• German Short-Haired Pointer: These dogs are typically used for hunting or farm life. That means that they are naturally very energetic and can run for hours on end. 
  • Australian Cattle Dog: As the name suggests, these canines were bred to herd cattle and are therefore very energetic. Non-working canines will need long hikes!
  • Pitbull: Pitbulls should be walked 45 minutes a day, as a bare minimum! These pooches can walk on for miles and miles and need to release that pent-up energy.
  • German Shepherd: German Shepherds are particularly fast canines that have powerful leg muscles. Those muscles need good exercise to keep in shape – help them out!
  • Weimaraner: Weimaraners are also very energetic pooches and need pretty long walks and hikes to keep busy. If left alone, Weimaraners are some of the worst house-destroying mutts out there! 
  • Australian Shepherd: Yet another farm-working dog, Australian Shepherds are made for intense and long exercise sessions, so help your dog by taking them on long runs.

Small Breeds That Love Walking 

No matter the size, all pooches like and need a good walk; however, we often find ourselves believing that smaller canines should be walked for only short amounts of time.

Contrary to popular belief, many small mutts need and love long walks, for example: 

  • Dachshund: Don’t let a Dachshund’s tiny legs deceive you, as these feisty little things love a good long walk and will happily take themselves out if need be! 
  • Border Terrier: Border Terriers are very energetic little dogs and need long walks to help expel some of that intense energy.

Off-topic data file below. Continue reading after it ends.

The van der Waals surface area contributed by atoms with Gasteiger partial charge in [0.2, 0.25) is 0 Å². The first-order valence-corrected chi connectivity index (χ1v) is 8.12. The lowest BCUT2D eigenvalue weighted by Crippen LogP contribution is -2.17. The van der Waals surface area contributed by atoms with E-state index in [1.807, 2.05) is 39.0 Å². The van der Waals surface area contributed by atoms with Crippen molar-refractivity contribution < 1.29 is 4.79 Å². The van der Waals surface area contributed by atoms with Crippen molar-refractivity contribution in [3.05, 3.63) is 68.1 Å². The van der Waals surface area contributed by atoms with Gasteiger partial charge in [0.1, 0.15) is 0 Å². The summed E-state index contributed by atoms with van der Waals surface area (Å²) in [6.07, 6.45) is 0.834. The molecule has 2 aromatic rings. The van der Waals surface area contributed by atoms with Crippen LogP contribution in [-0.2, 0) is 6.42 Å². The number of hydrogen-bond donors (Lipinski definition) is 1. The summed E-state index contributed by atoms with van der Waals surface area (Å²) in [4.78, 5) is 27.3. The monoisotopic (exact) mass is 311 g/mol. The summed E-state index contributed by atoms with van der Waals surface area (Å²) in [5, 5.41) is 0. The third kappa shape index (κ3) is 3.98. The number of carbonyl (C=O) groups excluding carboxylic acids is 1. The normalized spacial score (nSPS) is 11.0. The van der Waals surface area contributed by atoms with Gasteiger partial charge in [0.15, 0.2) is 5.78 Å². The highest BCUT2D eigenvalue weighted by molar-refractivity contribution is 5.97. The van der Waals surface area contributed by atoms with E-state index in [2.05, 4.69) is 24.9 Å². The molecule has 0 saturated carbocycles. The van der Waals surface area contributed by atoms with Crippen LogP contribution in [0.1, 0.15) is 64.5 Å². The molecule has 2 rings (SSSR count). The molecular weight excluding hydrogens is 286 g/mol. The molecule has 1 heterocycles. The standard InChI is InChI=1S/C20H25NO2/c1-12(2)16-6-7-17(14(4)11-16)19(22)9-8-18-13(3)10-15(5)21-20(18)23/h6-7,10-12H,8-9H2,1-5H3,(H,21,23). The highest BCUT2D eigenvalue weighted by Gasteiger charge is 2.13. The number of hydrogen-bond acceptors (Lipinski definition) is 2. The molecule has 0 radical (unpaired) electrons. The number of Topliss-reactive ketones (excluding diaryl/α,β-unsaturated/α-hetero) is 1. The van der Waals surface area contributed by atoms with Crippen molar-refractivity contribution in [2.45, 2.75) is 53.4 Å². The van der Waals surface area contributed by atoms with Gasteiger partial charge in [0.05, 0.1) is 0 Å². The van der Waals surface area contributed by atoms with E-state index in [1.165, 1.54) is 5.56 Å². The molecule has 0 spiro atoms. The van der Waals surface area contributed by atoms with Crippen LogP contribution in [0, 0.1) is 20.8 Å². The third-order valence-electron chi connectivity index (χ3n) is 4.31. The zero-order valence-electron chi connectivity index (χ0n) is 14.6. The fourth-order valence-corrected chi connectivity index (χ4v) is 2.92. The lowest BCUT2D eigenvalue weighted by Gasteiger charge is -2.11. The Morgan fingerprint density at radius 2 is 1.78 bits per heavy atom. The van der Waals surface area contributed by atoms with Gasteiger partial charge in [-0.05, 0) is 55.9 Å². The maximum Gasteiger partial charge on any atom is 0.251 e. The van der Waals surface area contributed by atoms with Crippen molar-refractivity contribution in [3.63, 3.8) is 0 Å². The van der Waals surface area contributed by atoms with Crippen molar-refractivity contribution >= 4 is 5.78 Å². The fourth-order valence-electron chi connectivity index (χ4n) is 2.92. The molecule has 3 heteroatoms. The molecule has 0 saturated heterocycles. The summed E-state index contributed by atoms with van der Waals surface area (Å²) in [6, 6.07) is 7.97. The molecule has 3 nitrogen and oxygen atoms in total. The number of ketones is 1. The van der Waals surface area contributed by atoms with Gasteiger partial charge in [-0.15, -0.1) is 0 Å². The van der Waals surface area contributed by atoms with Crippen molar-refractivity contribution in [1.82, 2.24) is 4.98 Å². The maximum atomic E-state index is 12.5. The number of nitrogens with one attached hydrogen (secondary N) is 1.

• Miniature Pinscher: Miniature Pinschers are big walkers with tiny legs. They need daily physical activity, and they love nothing more than a good, long stroll.  
  • Beagle: Beagles are also very active dogs and can play and run for hours on end. Taking them on hikes is an excellent way of managing their energy levels.
  • Jack Russell Terrier: Jack Russell Terriers will need several walks a day and playtime in between. They are very active dogs and need to be occupied nearly at all times. 
  • Patterdale Terrier: These little dogs were initially bred to hunt foxes and remain very active dogs. They love to run and to explore new places and scents and need both activities daily. 
  • Spaniel: Spaniels are known for following scents everywhere, with their noses constantly to the grounds. They are typical hunting dogs and need long walks daily. 
  • Miniature Schnauzer: These dogs are very energetic and will keep going at a high level all day long. If you are busy and need them to rest a bit during the afternoon, then a good long walk in the morning will do the trick. 
  • Border Terrier: Border terriers are big walkers and jumpers. They love bouncing around and need stimulation to keep them satisfied. They, too, will need multiple walks throughout the day.